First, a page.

The concept, like permaculture, which employs natural systems blended with organic growing to provide food, is being extended to even larger systems, as well.

For example, aquaponics, a combination of the best of aquaculture and hydroponics, is being promoted as a way to grow organic vegetables along with fresh fish as a safe, healthy source of protein. In one private research aquaponics farm in subtropical Australia, rafts of Pak Choi were grown with the sole nutrient waste from Barramundi table fish. The yield was 1.5 tons of vegetables for every one ton of saleable fish. (See:

If adopted in larger sea-based systems, it could do much to mitigate climate change, groundwater pollution, diminishing availability of land suitable for crops and the impacts of overfishing on our oceans.

Why Don’t We Hear More About Organic Hydroponics?
If it’s such an important and growing potential solution for food production in both urban settings and sustainably worldwide, then why don’t we hear more about organic hydroponics?

The answer is that “organic hydroponics” is a touchy subject in the organic food industry and among farmers themselves.
Why? Because of the lack of soil. The basics of organics has traditionally been the health of the soil. Where soils are healthy and chemical free, the philosophy goes, so is the produce. The National Organic Program, which determines acceptable practices for USDA organic certification, has neither flatly approved nor rejected hydroponics as a growing method because of this basic tenet.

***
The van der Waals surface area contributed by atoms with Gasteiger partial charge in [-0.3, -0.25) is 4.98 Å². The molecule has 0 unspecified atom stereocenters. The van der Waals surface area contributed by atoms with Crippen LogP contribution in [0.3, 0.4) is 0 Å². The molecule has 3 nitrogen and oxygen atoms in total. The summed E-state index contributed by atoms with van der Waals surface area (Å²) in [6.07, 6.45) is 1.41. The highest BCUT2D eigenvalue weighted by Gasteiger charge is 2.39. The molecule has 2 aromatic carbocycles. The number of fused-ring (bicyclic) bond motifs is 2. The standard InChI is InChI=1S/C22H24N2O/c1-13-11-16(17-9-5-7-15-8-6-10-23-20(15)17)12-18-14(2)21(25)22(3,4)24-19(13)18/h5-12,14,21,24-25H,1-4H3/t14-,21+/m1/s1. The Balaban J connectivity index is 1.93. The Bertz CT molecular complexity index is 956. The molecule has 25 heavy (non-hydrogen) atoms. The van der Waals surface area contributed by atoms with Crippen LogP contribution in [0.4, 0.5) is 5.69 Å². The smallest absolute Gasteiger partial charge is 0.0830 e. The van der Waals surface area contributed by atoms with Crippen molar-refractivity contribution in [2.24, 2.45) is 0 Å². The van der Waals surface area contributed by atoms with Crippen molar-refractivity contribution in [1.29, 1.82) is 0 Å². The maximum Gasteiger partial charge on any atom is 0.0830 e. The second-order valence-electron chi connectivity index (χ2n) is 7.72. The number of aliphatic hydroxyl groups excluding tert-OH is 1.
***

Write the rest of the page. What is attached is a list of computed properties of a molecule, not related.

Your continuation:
Rather, it has pointed to a previous ruling regarding acceptance of “soil-less” growing as determined by its fertilizer usage. This generally followed a 1995 recommendation by the National Organic Standards Board, which advises USDA over NOP programs, that hydroponics production systems could possibly be conducted as organic operations as long as these systems met the other requirements of the national standards.

So, each state or local organic certifying agency is allowed to decide if it will accept a hydroponics system as organic. As it stands, some agencies do, some don’t.

One system that has been widely adopted as a certified organic method is the nutrient film technique (NFT) hydroponic system that uses only NOP-approved materials. It’s widely sold, and available online.

For current hydroponic growers, the easiest way of finding out what they can and can’t use to be NOP compliant is to check out the Organic Material Review Institute website under allowable fertilizers (see: